women know the way to rear up children (to be just), they know a simple, merry tender knack of tying sashes, fitting baby-shoes, and stringing pretty words that make no sense, and kissing full sense into empty words. . . --Elisabeth Barrett Browning

A few weeks ago as I scooped Sam out of his crib, these words, to my astonishment, came tumbling out of my mouth: "How's my little flour tortilla?"

I have no idea what possessed me to call him a flour tortilla. I do know that I spoke the words with endearment, and that the phrase had almost a lilting sound to it. Best of all, Sam didn't register any objection.

Since that day, I've become increasingly more aware of the many empty words that mothers "kiss full sense into." Is there an adult alive who wasn't called at least one endearing name besides what's recorded on the birth certificate?

Our 3-month-old baby responds to all kinds of verbal affection -- the sillier, the better. Depending upon his behavior and my mood, Sam can be "such a monkey" or "such a dickens." And he has responded cheerfully to being called: Doll Baby, Bugs Bunny, Superman, Sam, Honey Bird, Peanut-butter Cup, Pumpkin, Sweetie Pie, and Dumpling.

(note the reference to desserts, I suppose that babies with thin mothers are called "little leafs" and "cutie celery sticks.")

My husband once said "Hi Tiger!" to our son, but because we have a stupid 15-pound tomcat named Tiger (who knows his name), the greeting could be highly confusing in a couple years. "Squirt" and "Pal" have been substituted.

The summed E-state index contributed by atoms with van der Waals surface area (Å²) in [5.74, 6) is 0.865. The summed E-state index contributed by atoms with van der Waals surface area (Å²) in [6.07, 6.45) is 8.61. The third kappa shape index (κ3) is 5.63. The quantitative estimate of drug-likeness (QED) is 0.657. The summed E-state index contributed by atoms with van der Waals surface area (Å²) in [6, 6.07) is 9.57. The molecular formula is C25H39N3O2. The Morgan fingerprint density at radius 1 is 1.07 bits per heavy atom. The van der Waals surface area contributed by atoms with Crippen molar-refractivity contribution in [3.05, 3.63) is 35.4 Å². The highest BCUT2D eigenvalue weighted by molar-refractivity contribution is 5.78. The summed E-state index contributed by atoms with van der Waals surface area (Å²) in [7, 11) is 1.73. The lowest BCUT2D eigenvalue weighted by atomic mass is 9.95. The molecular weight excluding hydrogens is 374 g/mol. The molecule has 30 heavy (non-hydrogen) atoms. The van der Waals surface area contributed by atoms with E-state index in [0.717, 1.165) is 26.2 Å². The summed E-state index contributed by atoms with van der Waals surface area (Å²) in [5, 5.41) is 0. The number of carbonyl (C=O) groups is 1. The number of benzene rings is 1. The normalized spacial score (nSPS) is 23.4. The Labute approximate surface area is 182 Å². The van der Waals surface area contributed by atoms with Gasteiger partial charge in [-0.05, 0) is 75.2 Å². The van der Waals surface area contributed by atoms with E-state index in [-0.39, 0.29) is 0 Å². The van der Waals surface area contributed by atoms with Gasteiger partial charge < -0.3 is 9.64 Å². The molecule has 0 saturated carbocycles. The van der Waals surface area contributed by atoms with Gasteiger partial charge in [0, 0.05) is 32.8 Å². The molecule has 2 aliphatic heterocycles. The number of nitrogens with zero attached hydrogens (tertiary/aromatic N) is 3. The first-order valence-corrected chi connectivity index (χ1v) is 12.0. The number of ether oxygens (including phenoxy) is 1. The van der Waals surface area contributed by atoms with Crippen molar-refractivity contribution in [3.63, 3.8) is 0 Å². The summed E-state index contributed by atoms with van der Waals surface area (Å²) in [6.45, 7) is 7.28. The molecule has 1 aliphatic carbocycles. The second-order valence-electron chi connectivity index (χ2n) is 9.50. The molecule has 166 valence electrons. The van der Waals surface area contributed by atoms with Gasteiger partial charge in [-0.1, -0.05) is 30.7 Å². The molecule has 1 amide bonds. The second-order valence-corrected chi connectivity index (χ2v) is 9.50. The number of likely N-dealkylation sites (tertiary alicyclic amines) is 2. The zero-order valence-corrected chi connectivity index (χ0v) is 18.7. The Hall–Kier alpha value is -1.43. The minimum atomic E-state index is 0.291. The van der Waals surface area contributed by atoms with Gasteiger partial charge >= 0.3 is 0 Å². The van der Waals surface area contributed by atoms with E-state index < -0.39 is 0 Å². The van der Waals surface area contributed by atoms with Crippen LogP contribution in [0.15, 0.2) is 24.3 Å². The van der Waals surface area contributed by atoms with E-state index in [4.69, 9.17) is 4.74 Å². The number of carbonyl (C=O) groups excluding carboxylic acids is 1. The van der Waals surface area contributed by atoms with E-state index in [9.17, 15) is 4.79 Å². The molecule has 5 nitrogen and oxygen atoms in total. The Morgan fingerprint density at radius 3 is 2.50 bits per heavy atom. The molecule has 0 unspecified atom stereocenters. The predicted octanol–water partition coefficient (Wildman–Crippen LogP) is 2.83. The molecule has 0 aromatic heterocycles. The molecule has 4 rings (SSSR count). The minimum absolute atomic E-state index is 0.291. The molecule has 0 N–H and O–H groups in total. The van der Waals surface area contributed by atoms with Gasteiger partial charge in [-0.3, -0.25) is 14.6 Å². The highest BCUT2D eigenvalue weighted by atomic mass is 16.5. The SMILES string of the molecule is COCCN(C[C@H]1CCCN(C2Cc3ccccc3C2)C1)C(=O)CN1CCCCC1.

As the months roll by, I realize that this pleasant verbal affection must gradually be discontinued, or at least moderated. Any American male older than 8 months who is called "Sweetie Pie" by his mother is probably a prime candidate for psychiatric therapy before he's 30.

(the sensitivity of children was indelibly impressed upon me a couple years ago when I was playing with a 3-year-old. He had done some random gymnastic movement that particularly delighted me, so I spontaneously hugged him and exclaimed, "Oh, you little monkey!" To my surprise, he bolted out of my arms looking hurt and confused and said soberly, "I'm not a monkey. I'm a BOY.")

Fortunately, the words of affection that we so effortlessly shower on babies have a chance of being resurrected one more time in life -- during courtship. Lauren Becall didn't object to being called "Baby" at age 19, and neither did I.

Shortly before my husband and I were married, he whispered to me that I was his "petit chou chou." petit chou chou! Nobody, under any circumstances, had ever called me petite! This man was worth listening to. The endearment of the phrase didn't diminish one whit when I learned the translation: little cabbage head.

So I'm a little cabbage head, and I now have a little flour tortilla to cuddle . . . full sense in empty words.